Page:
I would be inclined to ask Mary,the 47 year old, other wise healthy and fit if she recently had a virus or infection that could have possibly sparked off this issue.Type 1 or juvenile diabetes is usually dormant within the body until a virus or infection will cause the body to wage an auto-immune war within the body damaging beta cells within the pancreas.
    Please visit & contribute your story to my blog at
    The Trials of Raising a Diabetic Child

  • Wendy

    I have LADA , when asked if I have Type I or Type II diabetes should I put Type I?Most forms only give these two options.

  • David Spero RN

    Hi Becky,
    Thanks for writing. Keep in mind that I am not a doctor, but I believe the difference between LADA and MODY (and between the different types of MODY) is mainly of interest to researchers.

    For people living with these forms of “Diabetes 1.5”, I believe it’s best to think of it as a mild form of Type 1. That’s a mild form of a very serious illness. I can’t tell if you’re on enough insulin. Maybe you need more and maybe you don’t, but there is, IMO, no sense in taking the oral type 2 meds. There IS a lot of sense in doing all the other self-management things you read about here. How are your sugars running?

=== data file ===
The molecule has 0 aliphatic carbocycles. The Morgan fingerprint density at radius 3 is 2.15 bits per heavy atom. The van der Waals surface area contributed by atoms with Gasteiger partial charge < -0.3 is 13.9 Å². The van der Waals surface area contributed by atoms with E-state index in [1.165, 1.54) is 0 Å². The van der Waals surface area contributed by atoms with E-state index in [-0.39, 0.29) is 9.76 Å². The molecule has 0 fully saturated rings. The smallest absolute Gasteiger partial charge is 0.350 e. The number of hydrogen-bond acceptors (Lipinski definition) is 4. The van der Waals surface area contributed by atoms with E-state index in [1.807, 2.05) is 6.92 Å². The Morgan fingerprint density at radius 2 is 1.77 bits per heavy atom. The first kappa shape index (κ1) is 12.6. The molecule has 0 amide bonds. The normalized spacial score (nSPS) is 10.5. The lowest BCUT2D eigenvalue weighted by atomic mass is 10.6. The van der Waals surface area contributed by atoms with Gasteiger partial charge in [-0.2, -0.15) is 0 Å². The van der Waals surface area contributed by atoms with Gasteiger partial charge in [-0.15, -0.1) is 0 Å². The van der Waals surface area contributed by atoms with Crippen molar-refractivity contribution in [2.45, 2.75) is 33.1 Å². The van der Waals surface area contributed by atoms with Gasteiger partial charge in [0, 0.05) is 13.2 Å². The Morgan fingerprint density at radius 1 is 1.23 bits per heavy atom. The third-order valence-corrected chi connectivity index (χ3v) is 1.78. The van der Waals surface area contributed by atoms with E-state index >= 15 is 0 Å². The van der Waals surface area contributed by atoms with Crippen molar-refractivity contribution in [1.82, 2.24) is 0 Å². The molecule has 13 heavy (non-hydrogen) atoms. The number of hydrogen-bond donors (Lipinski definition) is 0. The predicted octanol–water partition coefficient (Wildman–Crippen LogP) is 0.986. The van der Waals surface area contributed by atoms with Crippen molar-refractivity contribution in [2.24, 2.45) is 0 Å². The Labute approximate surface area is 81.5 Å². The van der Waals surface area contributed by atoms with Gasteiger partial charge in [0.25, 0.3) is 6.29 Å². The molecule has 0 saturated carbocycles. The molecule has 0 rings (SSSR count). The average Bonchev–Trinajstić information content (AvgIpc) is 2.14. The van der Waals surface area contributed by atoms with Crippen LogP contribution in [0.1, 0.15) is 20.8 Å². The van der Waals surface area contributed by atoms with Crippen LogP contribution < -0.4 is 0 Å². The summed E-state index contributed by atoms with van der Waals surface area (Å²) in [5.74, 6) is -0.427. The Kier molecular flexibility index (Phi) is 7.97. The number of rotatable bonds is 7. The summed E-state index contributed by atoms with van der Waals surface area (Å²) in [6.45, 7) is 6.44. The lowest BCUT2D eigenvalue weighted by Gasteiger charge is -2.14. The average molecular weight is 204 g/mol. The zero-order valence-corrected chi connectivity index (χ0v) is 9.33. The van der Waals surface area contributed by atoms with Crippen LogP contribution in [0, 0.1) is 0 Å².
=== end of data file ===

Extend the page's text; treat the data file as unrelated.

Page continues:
• Becky

    Like Mary, I was diagnosed as an adult in my 50’s. I have always been thin and active. I had gestational diabetes, but was still thin. I have no family members with diabetes that I know of. However, my grandmother and two of her sisters had it. I have been tested for LADA antibodies and came up negative. I am on very small amounts of Novolog insulin(2-3 units), and was on Lantus until recently. Metformin did not help at all as I am not insulin resistant. There is speculation that I have MODY but the testing is too expensive and my insurer won’t cover it. Is MODY also a type 1.5? Do those with LADA have to test positive?

  • shortie